Pentagon Office to Coordinate New Air-Sea Strategy

WASHINGTON, Nov. 10, 2011 — A new Pen­ta­gon office will coor­di­nate efforts to counter an emerg­ing threat to the glob­al com­mons, offi­cials announced yes­ter­day.

The new Air-Sea Strat­e­gy Office will counter the anti-access/area denial threat. New tech­nolo­gies and capa­bil­i­ties make this threat far more potent than in the past, and advances will like­ly make it more of a dan­ger, said an offi­cial speak­ing on back­ground.

The office grew out of the 2009 Qua­dren­ni­al Defense Review and seeks to build forces that can nav­i­gate in the glob­al com­mons and oper­ate in an area of denial envi­ron­ment.

The glob­al com­mons com­prise the geo­graph­ic and vir­tu­al realms of space, inter­na­tion­al waters and air­space, and cyber­space, accord­ing to the Defense Depart­ment. These are areas that are acces­si­ble to all but owned by none.

Nations, region­al and non-state actors have been devel­op­ing, pro­lif­er­at­ing and acquir­ing emerg­ing mod­ern mil­i­tary capa­bil­i­ties and tech­nolo­gies. These capa­bil­i­ties include pre­ci­sion fires, increas­ing­ly accu­rate long-range mis­siles, expand­ed elec­tron­ic war­fare capa­bil­i­ties and the whole notion of cyber­war.

Sub­marines, inte­grat­ed air and mis­sile defense sys­tems, expand­ed capa­bil­i­ties for sur­face war­ships, more capa­ble and stealthy air­craft all com­bine into the anti-access/area denial threat.

“All of these things com­bined togeth­er could be used to cre­ate chal­lenges to access and chal­lenges to … keep you out of an area or make it very dif­fi­cult for you to maneu­ver with­in an area,” the offi­cial said.

The Amer­i­can goal is to main­tain access and to con­tin­ue the abil­i­ty to oper­ate in these areas, the offi­cial said. “That envi­ron­ment demands that U.S. forces be able to turn quick­ly from a defen­sive pos­ture to one of offen­sive pos­ture — not to turn and leave an area, but to stay in place and to con­tin­ue to oper­ate with­in an area of the glob­al com­mons and not to be pushed out,” the offi­cial said.

The office will deal with all war fight­ing domains: The typ­i­cal one of land, sea and air, and the more non-tra­di­tion­al, but increas­ing­ly impor­tant domains of space and cyber.

“We can­not cede a sin­gle domain in order to pre­vail,” the offi­cials said.

The threat will require the ser­vices to work more loose­ly togeth­er, and joint train­ing and doc­trine will play in this. “So it’s not just that I’m train­ing Navy how to act in this envi­ron­ment,” an offi­cial said. “I’m train­ing Navy how to know what to get from this col­league and from this col­league so that we can col­lec­tive­ly … fight.”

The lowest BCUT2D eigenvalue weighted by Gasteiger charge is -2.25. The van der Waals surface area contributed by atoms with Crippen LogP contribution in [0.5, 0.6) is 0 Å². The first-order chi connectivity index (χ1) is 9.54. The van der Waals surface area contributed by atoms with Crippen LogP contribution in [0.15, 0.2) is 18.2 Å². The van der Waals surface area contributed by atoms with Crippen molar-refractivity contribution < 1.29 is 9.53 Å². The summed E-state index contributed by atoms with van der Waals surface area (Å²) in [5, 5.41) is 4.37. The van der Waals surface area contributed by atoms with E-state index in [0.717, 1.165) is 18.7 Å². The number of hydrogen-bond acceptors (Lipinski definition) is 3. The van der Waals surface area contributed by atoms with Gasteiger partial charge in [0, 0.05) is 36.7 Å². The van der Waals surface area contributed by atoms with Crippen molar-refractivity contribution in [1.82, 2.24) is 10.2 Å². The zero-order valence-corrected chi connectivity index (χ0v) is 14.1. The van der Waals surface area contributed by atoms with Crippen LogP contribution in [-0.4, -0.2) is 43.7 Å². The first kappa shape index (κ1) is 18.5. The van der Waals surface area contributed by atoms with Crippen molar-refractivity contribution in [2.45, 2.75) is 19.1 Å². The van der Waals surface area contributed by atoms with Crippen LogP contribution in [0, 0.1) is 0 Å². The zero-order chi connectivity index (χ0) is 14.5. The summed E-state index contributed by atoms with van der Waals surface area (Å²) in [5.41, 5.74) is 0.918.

This will mean being joint in the sense of col­lab­o­rat­ing togeth­er.

This is not going to be a tough moun­tain to climb for Amer­i­can ser­vice mem­bers. Sol­diers, sailors, air­men and Marines have been fight­ing coun­terin­sur­gency cam­paigns in Iraq and Afghanistan for a decade now. They are used to work­ing togeth­er. They are used to using capa­bil­i­ties from a dif­fer­ent ser­vice.

The Navy, Air Force and Marines are cur­rent­ly the main play­ers in the office, but the Army is join­ing soon. The offi­cials see the office and the air-sea bat­tle con­cept act­ing as a focus­ing lens.

“Absent the air-sea bat­tle, our ser­vices would still be spend­ing on A2/AD capa­bil­i­ty,” one offi­cial said. “But with the focus­ing lens of air-sea bat­tle and under­stand­ing how to oper­ate in an envi­ron­ment such as that, we can make smarter deci­sions.”

Under­stand­ing the prob­lem will help elim­i­nate redun­dan­cy and allow the mil­i­tary to field shared, sus­tained advance­ments. “That’s what we’re seek­ing to that we can man, train and equip the right types of forces able to suc­ceed in the A2/AD envi­ron­ment, and ulti­mate­ly ensure free­dom of access in the glob­al com­mons,” he said.

Source:
U.S. Depart­ment of Defense
Office of the Assis­tant Sec­re­tary of Defense (Pub­lic Affairs)